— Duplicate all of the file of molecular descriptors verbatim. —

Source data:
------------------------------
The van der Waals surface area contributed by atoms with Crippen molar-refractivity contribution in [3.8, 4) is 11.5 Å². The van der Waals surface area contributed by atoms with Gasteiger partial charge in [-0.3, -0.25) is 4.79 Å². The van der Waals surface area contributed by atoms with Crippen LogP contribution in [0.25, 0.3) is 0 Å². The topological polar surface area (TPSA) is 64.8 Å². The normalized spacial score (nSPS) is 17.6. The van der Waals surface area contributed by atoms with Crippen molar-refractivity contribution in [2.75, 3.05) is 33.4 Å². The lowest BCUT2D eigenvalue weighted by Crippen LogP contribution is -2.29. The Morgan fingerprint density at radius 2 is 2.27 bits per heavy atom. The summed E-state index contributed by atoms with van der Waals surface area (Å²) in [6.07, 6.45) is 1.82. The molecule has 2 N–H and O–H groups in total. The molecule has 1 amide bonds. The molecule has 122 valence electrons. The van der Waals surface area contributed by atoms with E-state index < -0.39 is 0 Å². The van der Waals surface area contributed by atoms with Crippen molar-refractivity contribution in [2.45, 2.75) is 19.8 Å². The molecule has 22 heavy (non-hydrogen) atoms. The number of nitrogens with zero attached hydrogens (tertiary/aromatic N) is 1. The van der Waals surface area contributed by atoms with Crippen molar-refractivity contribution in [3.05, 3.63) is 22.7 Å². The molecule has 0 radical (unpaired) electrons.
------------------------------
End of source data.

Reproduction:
The van der Waals surface area contributed by atoms with Crippen molar-refractivity contribution in [3.8, 4) is 11.5 Å². The van der Waals surface area contributed by atoms with Gasteiger partial charge in [-0.3, -0.25) is 4.79 Å². The van der Waals surface area contributed by atoms with Crippen LogP contribution in [0.25, 0.3) is 0 Å². The topological polar surface area (TPSA) is 64.8 Å². The normalized spacial score (nSPS) is 17.6. The van der Waals surface area contributed by atoms with Crippen molar-refractivity contribution in [2.75, 3.05) is 33.4 Å². The lowest BCUT2D eigenvalue weighted by Crippen LogP contribution is -2.29. The Morgan fingerprint density at radius 2 is 2.27 bits per heavy atom. The summed E-state index contributed by atoms with van der Waals surface area (Å²) in [6.07, 6.45) is 1.82. The molecule has 2 N–H and O–H groups in total. The molecule has 1 amide bonds. The molecule has 122 valence electrons. The van der Waals surface area contributed by atoms with E-state index < -0.39 is 0 Å². The van der Waals surface area contributed by atoms with Crippen molar-refractivity contribution in [2.45, 2.75) is 19.8 Å². The molecule has 22 heavy (non-hydrogen) atoms. The number of nitrogens with zero attached hydrogens (tertiary/aromatic N) is 1. The van der Waals surface area contributed by atoms with Crippen molar-refractivity contribution in [3.05, 3.63) is 22.7 Å². The molecule has 0 radical (unpaired) electrons.